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The Life And Writings Of Saint Patrick -Saint Patrick

Only one of his missionary expeditions during this period is specially referred to; that is, his founding of the Church of Bright. He went, as we are told, from Saul southwards to preach to Ross, the son of Trichem and brother of Dichu. He dwelt at Durlus—the Strong Fort—to the south of Downpatrick, ‘where stands to-day the small city of Brechtan—that is, Bright.’ It is called a cathair, or city, because Patrick placed there Bishop Loarn, who is described in Latin as the man who had the courage to blame Patrick for harshly driving away a boy who was playing near his church, and possibly disturbing the solemnity of public worship. Of Bishop Loarn of Bright we know nothing else, except that he was a disciple of Patrick and Bishop of Bright. He was, doubtless, one of the household or family of twenty-four disciples who accompanied the Saint from the Continent. The name, however, is a Gaelic name, but this would not prove that he was trained on the Continent for the Irish mission, for there were certainly many Christians and some priests in Ireland before the arrival of St. Patrick in 432. It is unlikely, however, there were any such in Uladh at this time.

The old Church of Bright has completely disappeared. It was situated four miles south of Downpatrick, and about one mile from the sea, in the centre of a small but very interesting parish, of which O’Laverty gives a full and interesting account. Derlus, or Durlus, as it is more commonly written—the Stronghold of Ros—was the place now occupied by the Castle of Bright. Of this Ros, son of Trichem, who dwelt at Durlus, there is a curious story told in the Third Life. He was not pleased that his brother Dichu had become a disciple of Patrick, and when Patrick went to Durlus to visit Ros, ‘he fought against the Saint and refused to believe.’ Now, Ros was very old; so Patrick said to him:

“Why do you strive for this life, which is failing you, and neglect the life to come? All your senses are failing—your eyes are getting blind, your ears are growing deaf, your tongue stutters, and your teeth are falling out—all your members are going. If anyone made you young again, would you believe in him?”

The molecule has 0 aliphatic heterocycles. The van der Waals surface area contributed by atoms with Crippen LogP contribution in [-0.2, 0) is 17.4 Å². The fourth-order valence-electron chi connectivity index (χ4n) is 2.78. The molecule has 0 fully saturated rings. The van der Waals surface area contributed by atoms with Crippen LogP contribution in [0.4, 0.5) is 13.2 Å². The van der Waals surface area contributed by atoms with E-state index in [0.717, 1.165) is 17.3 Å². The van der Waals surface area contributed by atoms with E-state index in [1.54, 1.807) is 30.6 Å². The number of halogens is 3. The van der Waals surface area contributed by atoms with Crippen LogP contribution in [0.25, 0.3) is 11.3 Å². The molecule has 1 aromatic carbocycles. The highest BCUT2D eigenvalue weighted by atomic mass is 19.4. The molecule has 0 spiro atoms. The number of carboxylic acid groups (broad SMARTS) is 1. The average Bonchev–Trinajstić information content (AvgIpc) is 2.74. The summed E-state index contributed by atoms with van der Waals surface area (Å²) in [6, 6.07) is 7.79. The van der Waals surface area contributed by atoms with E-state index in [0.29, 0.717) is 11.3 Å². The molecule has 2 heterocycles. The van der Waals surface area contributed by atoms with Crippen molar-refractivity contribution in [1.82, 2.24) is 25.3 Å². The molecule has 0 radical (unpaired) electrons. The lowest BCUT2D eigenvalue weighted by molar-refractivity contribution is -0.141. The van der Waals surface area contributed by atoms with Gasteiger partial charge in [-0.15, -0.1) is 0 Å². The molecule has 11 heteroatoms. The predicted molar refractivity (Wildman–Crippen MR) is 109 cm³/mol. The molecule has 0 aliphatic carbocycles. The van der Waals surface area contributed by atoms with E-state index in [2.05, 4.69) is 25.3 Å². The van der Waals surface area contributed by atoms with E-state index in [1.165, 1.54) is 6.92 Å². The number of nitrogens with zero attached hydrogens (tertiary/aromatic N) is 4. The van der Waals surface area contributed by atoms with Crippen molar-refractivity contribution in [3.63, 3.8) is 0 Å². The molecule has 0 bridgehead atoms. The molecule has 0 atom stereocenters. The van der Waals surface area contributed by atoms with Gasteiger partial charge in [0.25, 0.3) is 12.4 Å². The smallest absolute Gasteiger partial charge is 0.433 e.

“Yes,” replied the old chief. “If anyone gave me back my youth I would believe with my whole heart.”

Then, by the prayer of Patrick, Ros received his youth, the youth of a brave and handsome man, and forthwith he believed and was baptised with three other sons of Trichem, his brothers; and many others also were baptised along with them. It seems, too, that the faith of Ros was fervent and genuine. As he said, he believed with his whole heart, for when Patrick asked him if now he would prefer to live long on earth or go at once to heaven, he replied: “I prefer to go at once to the life eternal,” and immediately having received the Sacrifice—that is, the Holy Communion—he went to his Lord.

This story will have to be examined more carefully hereafter, when we come to consider who was Ros, one of the Nine appointed by St. Patrick to reform the Brehon Code. If the Ros named amongst them be the Ros, son of Trichem of Lecale, we must reject the foregoing tale as a later invention utterly unworthy of credence, seeing that the chieftain in question must have lived for at least seven years longer if he took a part in the purification and codification of the Brehon Laws.

Another interesting occurrence took place during Patrick’s stay through this winter in Lecale. On one occasion, going his way, perhaps to Bright, he saw a tender vouth herding swine. Mochae was his name. Patrick instructed him first, then baptised and tonsured him. He also gave him a Gospel and a menistir, as it is called in Irish, that is, the requisites of the ministerium or the due celebration of Mass. At another time, but of course later on, he gave him a crozier, which fell from heaven, its head falling in Patrick’s bosom, and its foot in Mochae’s bosom, that is, it fell between them as they sat, indicating that Patrick was to give it to Mochae, which he did, thereby investing him with episcopal authority. The crozier thus marvellously given was called the Etech, or ‘winged’ crozier of Mochae of Noendrum. In token of submission and obedience, Mochae promised to Patrick, and to his church, a ‘shaven’ pig, that is, the cleaned carcase, every year, and ‘the same is still offered,’ but whether to Patrick’s Community at Saul or Armagh is not stated in the Tripartite.






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